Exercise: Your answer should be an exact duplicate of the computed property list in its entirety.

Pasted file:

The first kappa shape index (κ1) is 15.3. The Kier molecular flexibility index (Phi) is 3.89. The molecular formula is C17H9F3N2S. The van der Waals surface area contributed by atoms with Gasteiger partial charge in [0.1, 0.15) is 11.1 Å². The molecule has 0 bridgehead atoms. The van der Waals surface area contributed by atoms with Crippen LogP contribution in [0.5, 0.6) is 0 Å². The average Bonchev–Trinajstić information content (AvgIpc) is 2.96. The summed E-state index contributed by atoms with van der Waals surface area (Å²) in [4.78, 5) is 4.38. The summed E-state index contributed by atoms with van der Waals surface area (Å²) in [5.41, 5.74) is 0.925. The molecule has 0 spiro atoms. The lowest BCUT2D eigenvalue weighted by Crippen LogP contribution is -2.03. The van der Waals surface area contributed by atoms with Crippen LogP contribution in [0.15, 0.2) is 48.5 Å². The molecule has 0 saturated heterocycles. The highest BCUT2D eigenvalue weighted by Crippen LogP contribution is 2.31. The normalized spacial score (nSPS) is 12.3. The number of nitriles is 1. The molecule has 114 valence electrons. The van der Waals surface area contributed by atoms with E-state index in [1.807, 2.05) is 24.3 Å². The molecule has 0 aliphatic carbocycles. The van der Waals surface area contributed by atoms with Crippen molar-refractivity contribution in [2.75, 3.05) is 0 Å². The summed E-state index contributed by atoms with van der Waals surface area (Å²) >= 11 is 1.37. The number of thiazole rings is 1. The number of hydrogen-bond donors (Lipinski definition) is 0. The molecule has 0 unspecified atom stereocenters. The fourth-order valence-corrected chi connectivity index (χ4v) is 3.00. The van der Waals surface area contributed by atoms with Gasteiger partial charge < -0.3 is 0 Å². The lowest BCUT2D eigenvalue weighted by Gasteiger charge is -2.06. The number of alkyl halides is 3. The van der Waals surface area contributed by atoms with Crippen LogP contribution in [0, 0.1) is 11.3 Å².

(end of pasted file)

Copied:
The first kappa shape index (κ1) is 15.3. The Kier molecular flexibility index (Phi) is 3.89. The molecular formula is C17H9F3N2S. The van der Waals surface area contributed by atoms with Gasteiger partial charge in [0.1, 0.15) is 11.1 Å². The molecule has 0 bridgehead atoms. The van der Waals surface area contributed by atoms with Crippen LogP contribution in [0.5, 0.6) is 0 Å². The average Bonchev–Trinajstić information content (AvgIpc) is 2.96. The summed E-state index contributed by atoms with van der Waals surface area (Å²) in [4.78, 5) is 4.38. The summed E-state index contributed by atoms with van der Waals surface area (Å²) in [5.41, 5.74) is 0.925. The molecule has 0 spiro atoms. The lowest BCUT2D eigenvalue weighted by Crippen LogP contribution is -2.03. The van der Waals surface area contributed by atoms with Crippen LogP contribution in [0.15, 0.2) is 48.5 Å². The molecule has 0 saturated heterocycles. The highest BCUT2D eigenvalue weighted by Crippen LogP contribution is 2.31. The normalized spacial score (nSPS) is 12.3. The number of nitriles is 1. The molecule has 114 valence electrons. The van der Waals surface area contributed by atoms with E-state index in [1.807, 2.05) is 24.3 Å². The molecule has 0 aliphatic carbocycles. The van der Waals surface area contributed by atoms with Crippen molar-refractivity contribution in [2.75, 3.05) is 0 Å². The summed E-state index contributed by atoms with van der Waals surface area (Å²) >= 11 is 1.37. The number of thiazole rings is 1. The number of hydrogen-bond donors (Lipinski definition) is 0. The molecule has 0 unspecified atom stereocenters. The fourth-order valence-corrected chi connectivity index (χ4v) is 3.00. The van der Waals surface area contributed by atoms with Gasteiger partial charge < -0.3 is 0 Å². The lowest BCUT2D eigenvalue weighted by Gasteiger charge is -2.06. The number of alkyl halides is 3. The van der Waals surface area contributed by atoms with Crippen LogP contribution in [0, 0.1) is 11.3 Å².